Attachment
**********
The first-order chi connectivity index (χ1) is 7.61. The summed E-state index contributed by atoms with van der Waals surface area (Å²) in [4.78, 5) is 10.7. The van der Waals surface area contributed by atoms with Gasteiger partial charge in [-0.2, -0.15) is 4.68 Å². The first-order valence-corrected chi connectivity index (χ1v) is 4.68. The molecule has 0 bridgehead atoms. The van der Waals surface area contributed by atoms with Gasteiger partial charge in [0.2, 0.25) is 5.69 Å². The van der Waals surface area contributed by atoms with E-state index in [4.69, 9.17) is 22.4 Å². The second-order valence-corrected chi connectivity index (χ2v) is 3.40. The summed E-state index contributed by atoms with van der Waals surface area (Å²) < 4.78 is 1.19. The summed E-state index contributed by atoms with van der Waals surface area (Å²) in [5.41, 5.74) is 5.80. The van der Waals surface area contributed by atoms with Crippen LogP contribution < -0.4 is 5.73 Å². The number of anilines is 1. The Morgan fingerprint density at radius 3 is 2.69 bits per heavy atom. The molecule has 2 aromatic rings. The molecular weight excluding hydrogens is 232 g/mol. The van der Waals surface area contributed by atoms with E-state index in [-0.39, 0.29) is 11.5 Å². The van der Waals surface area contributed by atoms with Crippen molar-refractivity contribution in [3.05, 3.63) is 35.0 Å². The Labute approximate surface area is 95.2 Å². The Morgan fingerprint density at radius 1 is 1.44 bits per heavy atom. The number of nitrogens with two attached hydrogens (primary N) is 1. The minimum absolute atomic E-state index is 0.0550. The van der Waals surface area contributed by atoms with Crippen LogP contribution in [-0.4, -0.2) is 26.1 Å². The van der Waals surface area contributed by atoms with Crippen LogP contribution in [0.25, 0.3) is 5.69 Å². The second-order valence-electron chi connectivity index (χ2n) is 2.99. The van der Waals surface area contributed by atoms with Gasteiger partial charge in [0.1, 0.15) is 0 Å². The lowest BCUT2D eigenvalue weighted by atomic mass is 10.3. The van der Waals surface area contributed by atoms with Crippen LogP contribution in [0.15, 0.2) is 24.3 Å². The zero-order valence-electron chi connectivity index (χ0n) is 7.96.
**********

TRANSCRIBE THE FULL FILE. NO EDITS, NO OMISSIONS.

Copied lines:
The first-order chi connectivity index (χ1) is 7.61. The summed E-state index contributed by atoms with van der Waals surface area (Å²) in [4.78, 5) is 10.7. The van der Waals surface area contributed by atoms with Gasteiger partial charge in [-0.2, -0.15) is 4.68 Å². The first-order valence-corrected chi connectivity index (χ1v) is 4.68. The molecule has 0 bridgehead atoms. The van der Waals surface area contributed by atoms with Gasteiger partial charge in [0.2, 0.25) is 5.69 Å². The van der Waals surface area contributed by atoms with E-state index in [4.69, 9.17) is 22.4 Å². The second-order valence-corrected chi connectivity index (χ2v) is 3.40. The summed E-state index contributed by atoms with van der Waals surface area (Å²) < 4.78 is 1.19. The summed E-state index contributed by atoms with van der Waals surface area (Å²) in [5.41, 5.74) is 5.80. The van der Waals surface area contributed by atoms with Crippen LogP contribution < -0.4 is 5.73 Å². The number of anilines is 1. The Morgan fingerprint density at radius 3 is 2.69 bits per heavy atom. The molecule has 2 aromatic rings. The molecular weight excluding hydrogens is 232 g/mol. The van der Waals surface area contributed by atoms with E-state index in [-0.39, 0.29) is 11.5 Å². The van der Waals surface area contributed by atoms with Crippen molar-refractivity contribution in [3.05, 3.63) is 35.0 Å². The Labute approximate surface area is 95.2 Å². The Morgan fingerprint density at radius 1 is 1.44 bits per heavy atom. The number of nitrogens with two attached hydrogens (primary N) is 1. The minimum absolute atomic E-state index is 0.0550. The van der Waals surface area contributed by atoms with Crippen LogP contribution in [-0.4, -0.2) is 26.1 Å². The van der Waals surface area contributed by atoms with Crippen LogP contribution in [0.25, 0.3) is 5.69 Å². The second-order valence-electron chi connectivity index (χ2n) is 2.99. The van der Waals surface area contributed by atoms with Gasteiger partial charge in [0.1, 0.15) is 0 Å². The lowest BCUT2D eigenvalue weighted by atomic mass is 10.3. The van der Waals surface area contributed by atoms with Crippen LogP contribution in [0.15, 0.2) is 24.3 Å². The zero-order valence-electron chi connectivity index (χ0n) is 7.96.